The carotid bodies are situated bilaterally at the bifurcation of the common carotid artery. The anatomical location of the carotid bodies favors detecting the changes in the arterial blood composition before the stimulus reaches the brain which is highly depdendent on oxygen and glucose for sustained function. Sensory innervation to the carotid body is provided by a branch of the glossopharengeal nerve called the “carotid sinus nerve (CSN).” The cell bodies of the CSN reside in the petrosal ganglion. Autonomic innervation comes from the post-ganglionic fibers of the superior cervical ganglion. The carotid body receives the highest blood flow per tissue weight of any organ in the body, with a value of approximately 1000–2000 ml min−1 100 g−1 (De Burgh Daly et al., 1954; Clarke et al., 1986; Barnett et al., 1988), which is two- to four-fold higher than the blood flow to the heart during heavy exercise (Duncker and Bache, 2008). The chemoreceptor tissue is composed of two major cell types: the type I (also called glomus) cells and type II cells. A substantial body of evidence suggests that type I cells are the initial sites of sensory transduction and they work in concert with the nearby afferent nerve ending as a “sensory unit;” whereas the type II cells are supporting cells resembling glial cells of the nervous system (see Kumar and Prabhakar, 2012 for references).
Characteristics of the Carotid Body Sensory Nerve Response to Hypoxia
The sensory discharge of the carotid sinus nerve is low under normoxia (arterial PO2 ~100 mmHg), which increases dramatically even with a modest drop in arterial PO2 (e.g., 80–60 mmHg; Eyzaguirre and Lewin, 1961; Hornbein et al., 1961; Biscoe et al., 1970; Vidruk et al., 2001). The response is fast and occurs within seconds after the onset of hypoxia (Black et al., 1971; Ponte and Purves, 1974). Because of its high blood flow and exquisite sensitivity to hypoxia, the carotid body is uniquely suited to sense and respond to even a modest drop in PO2.
Role of Gaseous Messengers in the Carotid Body Response to Hypoxia
Emerging evidence suggests that the gaseous messengers carbon monoxide (CO) and hydrogen sulfide (H2S) play a critical role in hypoxic sensing by the carotid body (Prabhakar, 2013). The following section describes how CO and H2S contribute to the O2 sensing by the carotid body.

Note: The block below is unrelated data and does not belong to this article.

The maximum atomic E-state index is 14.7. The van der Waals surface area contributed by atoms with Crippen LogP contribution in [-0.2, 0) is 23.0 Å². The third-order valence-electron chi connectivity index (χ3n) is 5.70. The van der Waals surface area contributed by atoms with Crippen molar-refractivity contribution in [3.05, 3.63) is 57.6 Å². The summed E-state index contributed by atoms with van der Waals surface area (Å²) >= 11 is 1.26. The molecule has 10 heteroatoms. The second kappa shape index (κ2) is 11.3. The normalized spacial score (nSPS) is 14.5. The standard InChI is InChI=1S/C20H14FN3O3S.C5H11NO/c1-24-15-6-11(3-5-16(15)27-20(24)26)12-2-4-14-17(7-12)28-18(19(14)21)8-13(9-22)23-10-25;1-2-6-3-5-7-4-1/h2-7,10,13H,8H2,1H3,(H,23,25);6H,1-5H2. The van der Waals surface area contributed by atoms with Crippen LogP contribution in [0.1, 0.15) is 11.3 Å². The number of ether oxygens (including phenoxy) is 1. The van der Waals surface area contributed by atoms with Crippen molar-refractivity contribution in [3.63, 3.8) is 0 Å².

Carbon Monoxide (CO)
Glomus cells express heme oxygenase-2 (HO-2), an enzyme that catalyzes the formation of CO (Prabhakar et al., 1995), and CO is a physiological inhibitor of the carotid body and glomus cell response to hypoxia (Prabhakar et al., 1995; Williams et al., 2004; Peng et al., 2014). CO levels are high during normoxia, and hypoxia decreases CO levels in a stimulus-dependent manner in the carotid body (Peng et al., 2014). These findings demonstrate that changes in O2 levels are transduced to changes in CO production in the chemoreceptor tissue.
Hydrogen Sulfide (H2S)
It is being increasingly recognized that H2S is another gaseous messenger that participates in physiological functions (Yang et al., 2008). Whilst O2 levels regulate CO, CO itself does not trigger the sensory excitation of the carotid body. Instead, CO contributes to the carotid body sensory excitation by regulating H2S production from the enzyme, cystathionine-γ-lyase (CSE, Peng et al., 2010, 2014). CO suppresses H2S levels by inhibiting CSE (Peng et al., 2010, 2014). As a consequence, during normoxia high CO levels are associated with low H2S levels; whereas during hypoxia, low CO levels are accompanied with high H2S levels, paralleling the sensory nerve excitation (Peng et al., 2010, 2014). Either genetic deletion or pharmacological blockade of CSE result in marked suppression of H2S generation during hypoxia (Peng et al., 2010) leading to remarkable blunting of hypoxia-evoked sensory nerve excitation and ventilatory stimulation (Peng et al., 2010). These findings suggest that H2S mediates the carotid body sensory nerve excitation by hypoxia.